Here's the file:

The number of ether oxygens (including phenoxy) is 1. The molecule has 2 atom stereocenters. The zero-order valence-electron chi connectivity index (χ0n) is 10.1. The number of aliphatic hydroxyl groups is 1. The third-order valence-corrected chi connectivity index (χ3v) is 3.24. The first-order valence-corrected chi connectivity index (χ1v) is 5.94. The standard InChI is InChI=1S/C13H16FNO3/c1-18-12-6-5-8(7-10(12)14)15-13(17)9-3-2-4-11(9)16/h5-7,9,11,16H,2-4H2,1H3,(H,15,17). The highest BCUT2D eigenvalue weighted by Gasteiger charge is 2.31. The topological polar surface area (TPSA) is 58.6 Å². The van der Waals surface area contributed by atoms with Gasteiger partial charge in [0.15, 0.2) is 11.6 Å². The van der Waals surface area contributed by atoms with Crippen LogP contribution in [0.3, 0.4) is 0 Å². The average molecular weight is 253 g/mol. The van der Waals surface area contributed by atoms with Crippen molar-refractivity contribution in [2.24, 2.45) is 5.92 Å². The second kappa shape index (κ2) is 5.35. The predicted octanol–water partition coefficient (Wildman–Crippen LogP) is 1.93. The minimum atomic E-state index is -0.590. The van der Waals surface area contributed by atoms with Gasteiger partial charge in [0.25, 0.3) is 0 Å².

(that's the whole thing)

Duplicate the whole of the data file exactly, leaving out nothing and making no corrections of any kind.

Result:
The number of ether oxygens (including phenoxy) is 1. The molecule has 2 atom stereocenters. The zero-order valence-electron chi connectivity index (χ0n) is 10.1. The number of aliphatic hydroxyl groups is 1. The third-order valence-corrected chi connectivity index (χ3v) is 3.24. The first-order valence-corrected chi connectivity index (χ1v) is 5.94. The standard InChI is InChI=1S/C13H16FNO3/c1-18-12-6-5-8(7-10(12)14)15-13(17)9-3-2-4-11(9)16/h5-7,9,11,16H,2-4H2,1H3,(H,15,17). The highest BCUT2D eigenvalue weighted by Gasteiger charge is 2.31. The topological polar surface area (TPSA) is 58.6 Å². The van der Waals surface area contributed by atoms with Gasteiger partial charge in [0.15, 0.2) is 11.6 Å². The van der Waals surface area contributed by atoms with Crippen LogP contribution in [0.3, 0.4) is 0 Å². The average molecular weight is 253 g/mol. The van der Waals surface area contributed by atoms with Crippen molar-refractivity contribution in [2.24, 2.45) is 5.92 Å². The second kappa shape index (κ2) is 5.35. The predicted octanol–water partition coefficient (Wildman–Crippen LogP) is 1.93. The minimum atomic E-state index is -0.590. The van der Waals surface area contributed by atoms with Gasteiger partial charge in [0.25, 0.3) is 0 Å².